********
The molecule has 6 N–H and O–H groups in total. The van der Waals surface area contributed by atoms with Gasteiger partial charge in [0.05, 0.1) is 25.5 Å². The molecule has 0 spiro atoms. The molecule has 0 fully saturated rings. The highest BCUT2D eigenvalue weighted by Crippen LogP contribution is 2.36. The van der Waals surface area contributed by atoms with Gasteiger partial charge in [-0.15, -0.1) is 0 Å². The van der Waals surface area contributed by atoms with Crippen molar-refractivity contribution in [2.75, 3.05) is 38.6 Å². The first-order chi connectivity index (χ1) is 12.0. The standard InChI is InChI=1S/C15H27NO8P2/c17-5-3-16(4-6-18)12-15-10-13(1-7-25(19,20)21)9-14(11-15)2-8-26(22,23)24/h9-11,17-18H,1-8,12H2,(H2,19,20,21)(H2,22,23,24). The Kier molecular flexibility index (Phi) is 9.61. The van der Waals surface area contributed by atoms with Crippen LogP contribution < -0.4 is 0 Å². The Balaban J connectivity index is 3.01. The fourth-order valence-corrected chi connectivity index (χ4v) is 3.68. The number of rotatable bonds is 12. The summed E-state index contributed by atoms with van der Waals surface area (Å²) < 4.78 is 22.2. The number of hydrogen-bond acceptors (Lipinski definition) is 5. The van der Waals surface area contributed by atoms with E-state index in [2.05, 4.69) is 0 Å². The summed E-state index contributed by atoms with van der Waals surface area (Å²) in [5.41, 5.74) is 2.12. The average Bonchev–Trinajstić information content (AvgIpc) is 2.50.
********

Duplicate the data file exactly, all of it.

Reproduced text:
The molecule has 6 N–H and O–H groups in total. The van der Waals surface area contributed by atoms with Gasteiger partial charge in [0.05, 0.1) is 25.5 Å². The molecule has 0 spiro atoms. The molecule has 0 fully saturated rings. The highest BCUT2D eigenvalue weighted by Crippen LogP contribution is 2.36. The van der Waals surface area contributed by atoms with Gasteiger partial charge in [-0.15, -0.1) is 0 Å². The van der Waals surface area contributed by atoms with Crippen molar-refractivity contribution in [2.75, 3.05) is 38.6 Å². The first-order chi connectivity index (χ1) is 12.0. The standard InChI is InChI=1S/C15H27NO8P2/c17-5-3-16(4-6-18)12-15-10-13(1-7-25(19,20)21)9-14(11-15)2-8-26(22,23)24/h9-11,17-18H,1-8,12H2,(H2,19,20,21)(H2,22,23,24). The Kier molecular flexibility index (Phi) is 9.61. The van der Waals surface area contributed by atoms with Crippen LogP contribution < -0.4 is 0 Å². The Balaban J connectivity index is 3.01. The fourth-order valence-corrected chi connectivity index (χ4v) is 3.68. The number of rotatable bonds is 12. The summed E-state index contributed by atoms with van der Waals surface area (Å²) < 4.78 is 22.2. The number of hydrogen-bond acceptors (Lipinski definition) is 5. The van der Waals surface area contributed by atoms with E-state index in [2.05, 4.69) is 0 Å². The summed E-state index contributed by atoms with van der Waals surface area (Å²) in [5.41, 5.74) is 2.12. The average Bonchev–Trinajstić information content (AvgIpc) is 2.50.